In James v. Gurneys Inn Resort & Spa Ltd., No. 16-CV-6813(JS)(ARL), 2017 WL 1483528 (E.D.N.Y. Apr. 25, 2017), the court held that plaintiff’s complaint did not plausibly allege employment discrimination based on his gender, age, or disability.
“The sine qua non of a gender-based [or age or disability-based] discriminatory action claim under Title VII [or the ADEA or the ADA] is that the discrimination must be because of a sex [or age or diability].” (Emphasis in original.)
The court’s reasoning is instructive, since it provides an indication of what courts look for when assessing discrimination complaints for pleading sufficiency. From the decision:
Here, Plaintiff’s Complaint does not allege that he was subjected to any gender, age, or disability-based adverse employment action nor are there any facts set forth in the Complaint from which the Court could reasonably infer a gender-based, age-based, or disability-based motivation for such action. It does not allege, for example, that any female or younger employees were given preferential treatment when compared to Plaintiff or that Plaintiff was subjected to any specific gender-based or age-based remarks that may demonstrate a discriminatory animus. Nor does it allege that Defendant did not accommodate Plaintiff’s disability, assuming for purposes of this Memorandum and Order that Plaintiff is, in fact, disabled under the ADA. Indeed, beyond the date of Plaintiff’s birth and the identification of “high blood pressure” as his claimed disability, the Complaint is devoid of any facts in support of an age-based or disability-based discrimination claim. Although Plaintiff is not required to plead specific facts to show a prima facie case of discrimination, … dismissal is nevertheless appropriate where the plaintiff failed to allege even the basic elements of a discriminatory action claim.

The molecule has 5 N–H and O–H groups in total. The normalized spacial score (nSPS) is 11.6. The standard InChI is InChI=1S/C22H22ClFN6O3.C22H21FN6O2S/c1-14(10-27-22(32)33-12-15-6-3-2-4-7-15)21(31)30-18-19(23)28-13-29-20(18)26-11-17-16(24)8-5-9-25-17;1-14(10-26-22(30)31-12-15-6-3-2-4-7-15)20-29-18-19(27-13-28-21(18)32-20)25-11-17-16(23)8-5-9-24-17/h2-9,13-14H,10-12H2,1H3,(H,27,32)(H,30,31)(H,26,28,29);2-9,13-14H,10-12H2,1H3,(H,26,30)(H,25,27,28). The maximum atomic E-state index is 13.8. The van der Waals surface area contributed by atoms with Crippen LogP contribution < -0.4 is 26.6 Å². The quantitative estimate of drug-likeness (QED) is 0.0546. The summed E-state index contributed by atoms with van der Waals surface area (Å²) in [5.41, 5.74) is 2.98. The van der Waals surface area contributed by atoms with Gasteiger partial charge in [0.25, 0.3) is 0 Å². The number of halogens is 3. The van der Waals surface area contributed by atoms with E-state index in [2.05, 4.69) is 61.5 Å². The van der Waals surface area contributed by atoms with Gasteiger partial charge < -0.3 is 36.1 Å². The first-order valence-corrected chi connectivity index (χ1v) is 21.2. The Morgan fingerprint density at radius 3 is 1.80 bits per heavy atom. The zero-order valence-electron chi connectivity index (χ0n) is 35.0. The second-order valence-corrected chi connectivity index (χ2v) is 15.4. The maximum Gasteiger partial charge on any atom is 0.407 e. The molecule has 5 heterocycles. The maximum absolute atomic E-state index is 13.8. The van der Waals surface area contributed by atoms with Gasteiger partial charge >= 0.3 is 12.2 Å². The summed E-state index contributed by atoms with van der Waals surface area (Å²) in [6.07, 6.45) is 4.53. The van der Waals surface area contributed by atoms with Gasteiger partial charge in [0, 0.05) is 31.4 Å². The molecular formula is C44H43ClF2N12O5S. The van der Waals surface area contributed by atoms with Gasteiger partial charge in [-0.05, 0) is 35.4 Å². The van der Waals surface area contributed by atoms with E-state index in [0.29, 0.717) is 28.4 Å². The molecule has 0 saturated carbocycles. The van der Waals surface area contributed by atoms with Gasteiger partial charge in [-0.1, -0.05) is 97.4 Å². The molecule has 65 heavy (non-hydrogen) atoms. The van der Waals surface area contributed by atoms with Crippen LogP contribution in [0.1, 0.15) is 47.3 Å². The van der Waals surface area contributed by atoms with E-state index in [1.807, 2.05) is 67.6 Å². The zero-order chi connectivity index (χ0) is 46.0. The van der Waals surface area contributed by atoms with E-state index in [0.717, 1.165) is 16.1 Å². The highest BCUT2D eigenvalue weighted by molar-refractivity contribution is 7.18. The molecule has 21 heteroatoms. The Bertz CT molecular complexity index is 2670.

The court did, however, dismiss plaintiff’s claims without prejudice, and gave him an opportunity to file an amended complaint to correct the pleading deficiencies.